2. Our nation produces very few jurists of the caliber of Justice DOUGLAS and his peers these days. Here is that great civil libertarian, who recognized government as both a blessing and, when corrupted by ideological interests, a curse: "Once the investigator has only the conscience of government as a guide, the conscience can become ‘ravenous,’ as Cromwell, bent on destroying Thomas More, said in Bolt, A Man For All Seasons (1960), p. 120. The First Amendment mirrors many episodes where men, harried and harassed by government, sought refuge in their conscience, as these lines of Thomas More show: ‘MORE: And when we stand before God, and you are sent to Paradise for doing according to your conscience, *575 and I am damned for not doing according to mine, will you come with me, for fellowship? ‘CRANMER: So those of us whose names are there are damned, Sir Thomas? ‘MORE: I don't know, Your Grace. I have no window to look into another man's conscience. I condemn no one. ‘CRANMER: Then the matter is capable of question? ‘MORE: Certainly. ‘CRANMER: But that you owe obedience to your King is not capable of question. So weigh a doubt against a certainty—and sign. ‘MORE: Some men think the Earth is round, others think it flat; it is a matter capable of question. But if it is flat, will the King's command make it round? And if it is round, will the King's command flatten it? No, I will not sign.’ Id., pp. 132—133. DOUGLAS THEN WROTE: Where government is the Big Brother,11 privacy gives way to surveillance. **909 But our commitment is otherwise. *576 By the First Amendment we have staked our security on freedom to promote a multiplicity of ideas, to associate at will with kindred spirits, and to defy governmental intrusion into these precincts" Gibson v. Florida Legislative Investigation Comm., 372 U.S. 539, 574-76, 83 S. Ct. 889, 908-09, 9 L. Ed. 2d 929 (1963) Mr. Justice DOUGLAS, concurring. I write: Happy Memorial Day to all -- God please bless our fallen who lived and died to preserve constitutional governance in our wonderful series of Republics. And God open the eyes of those government officials who denounce the constitutions of these Republics by arbitrary actions arising out capricious motives.

  3. From back in the day before secularism got a stranglehold on Hoosier jurists comes this great excerpt via Indiana federal court judge Allan Sharp, dedicated to those many Indiana government attorneys (with whom I have dealt) who count the law as a mere tool, an optional tool that is not to be used when political correctness compels a more acceptable result than merely following the path that the law directs: ALLEN SHARP, District Judge. I. In a scene following a visit by Henry VIII to the home of Sir Thomas More, playwriter Robert Bolt puts the following words into the mouths of his characters: Margaret: Father, that man's bad. MORE: There is no law against that. ROPER: There is! God's law! MORE: Then God can arrest him. ROPER: Sophistication upon sophistication! MORE: No, sheer simplicity. The law, Roper, the law. I know what's legal not what's right. And I'll stick to what's legal. ROPER: Then you set man's law above God's! MORE: No, far below; but let me draw your attention to a fact I'm not God. The currents and eddies of right and wrong, which you find such plain sailing, I can't navigate. I'm no voyager. But in the thickets of law, oh, there I'm a forester. I doubt if there's a man alive who could follow me there, thank God... ALICE: (Exasperated, pointing after Rich) While you talk, he's gone! MORE: And go he should, if he was the Devil himself, until he broke the law! ROPER: So now you'd give the Devil benefit of law! MORE: Yes. What would you do? Cut a great road through the law to get after the Devil? ROPER: I'd cut down every law in England to do that! MORE: (Roused and excited) Oh? (Advances on Roper) And when the last law was down, and the Devil turned round on you where would you hide, Roper, the laws being flat? (He leaves *1257 him) This country's planted thick with laws from coast to coast man's laws, not God's and if you cut them down and you're just the man to do it d'you really think you would stand upright in the winds that would blow then? (Quietly) Yes, I'd give the Devil benefit of law, for my own safety's sake. ROPER: I have long suspected this; this is the golden calf; the law's your god. MORE: (Wearily) Oh, Roper, you're a fool, God's my god... (Rather bitterly) But I find him rather too (Very bitterly) subtle... I don't know where he is nor what he wants. ROPER: My God wants service, to the end and unremitting; nothing else! MORE: (Dryly) Are you sure that's God! He sounds like Moloch. But indeed it may be God And whoever hunts for me, Roper, God or Devil, will find me hiding in the thickets of the law! And I'll hide my daughter with me! Not hoist her up the mainmast of your seagoing principles! They put about too nimbly! (Exit More. They all look after him). Pgs. 65-67, A MAN FOR ALL SEASONS A Play in Two Acts, Robert Bolt, Random House, New York, 1960. Linley E. Pearson, Atty. Gen. of Indiana, Indianapolis, for defendants. Childs v. Duckworth, 509 F. Supp. 1254, 1256 (N.D. Ind. 1981) aff'd, 705 F.2d 915 (7th Cir. 1983)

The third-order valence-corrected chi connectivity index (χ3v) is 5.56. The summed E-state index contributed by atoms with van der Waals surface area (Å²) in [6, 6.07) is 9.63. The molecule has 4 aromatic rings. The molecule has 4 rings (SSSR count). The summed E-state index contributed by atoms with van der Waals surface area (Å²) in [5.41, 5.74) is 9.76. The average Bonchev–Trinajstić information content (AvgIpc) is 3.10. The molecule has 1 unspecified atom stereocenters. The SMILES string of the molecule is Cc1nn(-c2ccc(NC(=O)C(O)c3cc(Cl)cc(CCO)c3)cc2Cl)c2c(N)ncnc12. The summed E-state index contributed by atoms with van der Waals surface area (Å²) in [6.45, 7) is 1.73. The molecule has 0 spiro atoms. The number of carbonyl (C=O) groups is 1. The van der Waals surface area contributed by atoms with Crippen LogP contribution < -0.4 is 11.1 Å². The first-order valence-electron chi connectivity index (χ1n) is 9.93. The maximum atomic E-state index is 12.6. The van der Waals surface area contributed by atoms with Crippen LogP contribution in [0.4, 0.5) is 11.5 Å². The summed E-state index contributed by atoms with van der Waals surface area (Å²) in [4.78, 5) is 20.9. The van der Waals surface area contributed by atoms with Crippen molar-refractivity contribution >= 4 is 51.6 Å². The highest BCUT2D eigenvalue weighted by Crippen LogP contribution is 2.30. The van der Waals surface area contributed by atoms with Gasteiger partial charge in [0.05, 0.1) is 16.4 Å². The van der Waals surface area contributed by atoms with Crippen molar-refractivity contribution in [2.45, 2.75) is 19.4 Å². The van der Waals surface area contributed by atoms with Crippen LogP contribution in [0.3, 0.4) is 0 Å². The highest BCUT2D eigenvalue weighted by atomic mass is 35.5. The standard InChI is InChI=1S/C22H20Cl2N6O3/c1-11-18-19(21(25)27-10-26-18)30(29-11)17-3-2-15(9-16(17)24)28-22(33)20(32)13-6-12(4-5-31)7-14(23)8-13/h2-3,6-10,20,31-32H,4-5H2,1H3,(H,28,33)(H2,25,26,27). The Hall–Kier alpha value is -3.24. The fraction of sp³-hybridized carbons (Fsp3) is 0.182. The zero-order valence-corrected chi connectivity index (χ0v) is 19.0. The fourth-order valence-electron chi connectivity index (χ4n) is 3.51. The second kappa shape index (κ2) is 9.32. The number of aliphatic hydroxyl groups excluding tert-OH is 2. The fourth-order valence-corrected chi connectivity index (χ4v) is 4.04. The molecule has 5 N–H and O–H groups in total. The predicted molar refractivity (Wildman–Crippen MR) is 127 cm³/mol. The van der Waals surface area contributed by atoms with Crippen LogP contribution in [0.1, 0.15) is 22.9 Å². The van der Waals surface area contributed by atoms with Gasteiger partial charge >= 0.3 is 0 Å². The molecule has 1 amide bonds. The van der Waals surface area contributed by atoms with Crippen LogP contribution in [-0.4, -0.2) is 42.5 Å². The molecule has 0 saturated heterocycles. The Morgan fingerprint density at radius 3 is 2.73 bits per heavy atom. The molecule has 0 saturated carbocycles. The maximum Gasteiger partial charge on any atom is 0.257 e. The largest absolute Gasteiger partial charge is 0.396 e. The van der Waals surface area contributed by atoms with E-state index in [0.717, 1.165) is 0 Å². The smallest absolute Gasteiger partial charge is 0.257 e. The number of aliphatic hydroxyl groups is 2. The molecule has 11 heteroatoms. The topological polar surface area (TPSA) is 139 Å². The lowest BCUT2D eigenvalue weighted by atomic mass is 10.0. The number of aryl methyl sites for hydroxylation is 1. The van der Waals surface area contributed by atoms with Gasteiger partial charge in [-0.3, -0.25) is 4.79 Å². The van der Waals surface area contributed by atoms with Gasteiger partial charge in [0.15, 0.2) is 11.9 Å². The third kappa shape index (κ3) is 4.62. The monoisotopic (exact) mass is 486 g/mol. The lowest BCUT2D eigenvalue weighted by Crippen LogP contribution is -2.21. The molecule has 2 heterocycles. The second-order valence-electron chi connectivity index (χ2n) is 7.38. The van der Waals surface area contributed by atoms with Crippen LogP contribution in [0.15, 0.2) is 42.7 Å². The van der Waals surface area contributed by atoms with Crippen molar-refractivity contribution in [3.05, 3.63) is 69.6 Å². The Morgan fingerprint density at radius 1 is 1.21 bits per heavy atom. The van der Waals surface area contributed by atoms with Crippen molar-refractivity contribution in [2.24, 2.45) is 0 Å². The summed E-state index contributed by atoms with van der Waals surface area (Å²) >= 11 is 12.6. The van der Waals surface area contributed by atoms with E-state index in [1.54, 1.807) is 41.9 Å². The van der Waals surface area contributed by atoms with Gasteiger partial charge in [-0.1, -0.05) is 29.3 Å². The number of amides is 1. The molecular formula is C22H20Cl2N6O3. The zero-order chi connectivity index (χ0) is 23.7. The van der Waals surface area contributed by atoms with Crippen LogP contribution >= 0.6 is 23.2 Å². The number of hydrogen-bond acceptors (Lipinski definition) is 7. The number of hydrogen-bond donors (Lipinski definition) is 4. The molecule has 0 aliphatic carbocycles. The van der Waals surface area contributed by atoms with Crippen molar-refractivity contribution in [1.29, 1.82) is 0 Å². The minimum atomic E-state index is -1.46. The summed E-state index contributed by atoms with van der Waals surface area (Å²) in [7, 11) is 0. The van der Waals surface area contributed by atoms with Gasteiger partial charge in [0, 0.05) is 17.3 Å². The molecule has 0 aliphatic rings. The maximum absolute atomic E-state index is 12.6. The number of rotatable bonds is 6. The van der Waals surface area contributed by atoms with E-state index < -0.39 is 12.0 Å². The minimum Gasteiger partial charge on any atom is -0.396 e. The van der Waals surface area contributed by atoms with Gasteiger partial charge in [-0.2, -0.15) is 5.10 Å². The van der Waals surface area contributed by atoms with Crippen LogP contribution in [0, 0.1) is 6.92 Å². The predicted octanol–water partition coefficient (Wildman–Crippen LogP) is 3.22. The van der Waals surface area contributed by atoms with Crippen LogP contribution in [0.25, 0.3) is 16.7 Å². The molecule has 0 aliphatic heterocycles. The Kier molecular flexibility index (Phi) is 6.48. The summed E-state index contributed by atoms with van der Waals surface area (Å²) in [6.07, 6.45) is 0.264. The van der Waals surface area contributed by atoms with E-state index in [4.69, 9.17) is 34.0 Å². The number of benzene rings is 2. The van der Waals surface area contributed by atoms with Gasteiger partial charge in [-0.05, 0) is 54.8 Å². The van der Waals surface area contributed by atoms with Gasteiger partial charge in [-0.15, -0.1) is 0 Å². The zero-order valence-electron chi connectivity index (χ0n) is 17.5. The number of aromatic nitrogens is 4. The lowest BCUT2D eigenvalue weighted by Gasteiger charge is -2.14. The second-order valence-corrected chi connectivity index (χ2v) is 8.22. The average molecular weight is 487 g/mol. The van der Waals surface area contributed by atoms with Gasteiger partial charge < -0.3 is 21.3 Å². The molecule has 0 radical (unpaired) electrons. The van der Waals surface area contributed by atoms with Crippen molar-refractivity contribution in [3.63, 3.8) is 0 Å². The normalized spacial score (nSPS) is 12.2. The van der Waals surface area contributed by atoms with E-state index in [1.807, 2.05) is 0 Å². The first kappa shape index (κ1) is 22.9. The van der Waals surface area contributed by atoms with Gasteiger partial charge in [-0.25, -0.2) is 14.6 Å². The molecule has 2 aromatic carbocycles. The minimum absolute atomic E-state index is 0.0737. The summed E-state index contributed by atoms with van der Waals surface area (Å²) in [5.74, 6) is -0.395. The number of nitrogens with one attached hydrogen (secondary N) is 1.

4. "Meanwhile small- and mid-size firms are getting squeezed and likely will not survive unless they become a boutique firm." I've been a business attorney in small, and now mid-size firm for over 30 years, and for over 30 years legal consultants have been preaching this exact same mantra of impending doom for small and mid-sized firms -- verbatim. This claim apparently helps them gin up merger opportunities from smaller firms who become convinced that they need to become larger overnight. The claim that large corporations are interested in cost-saving and efficiency has likewise been preached for decades, and is likewise bunk. If large corporations had any real interest in saving money they wouldn't use large law firms whose rates are substantially higher than those of high-quality mid-sized firms.

  5. The family is the foundation of all human government. That is the Grand Design. Modern governments throw off this Design and make bureaucratic war against the family, as does Hollywood and cultural elitists such as third wave feminists. Since WWII we have been on a ship of fools that way, with both the elite and government and their social engineering hacks relentlessly attacking the very foundation of social order. And their success? See it in the streets of Fergusson, on the food stamp doles (mostly broken families)and in the above article. Reject the Grand Design for true social function, enter the Glorious State to manage social dysfunction. Our Brave New World will be a prison camp, and we will welcome it as the only way to manage given the anarchy without it.

ADVERTISEMENT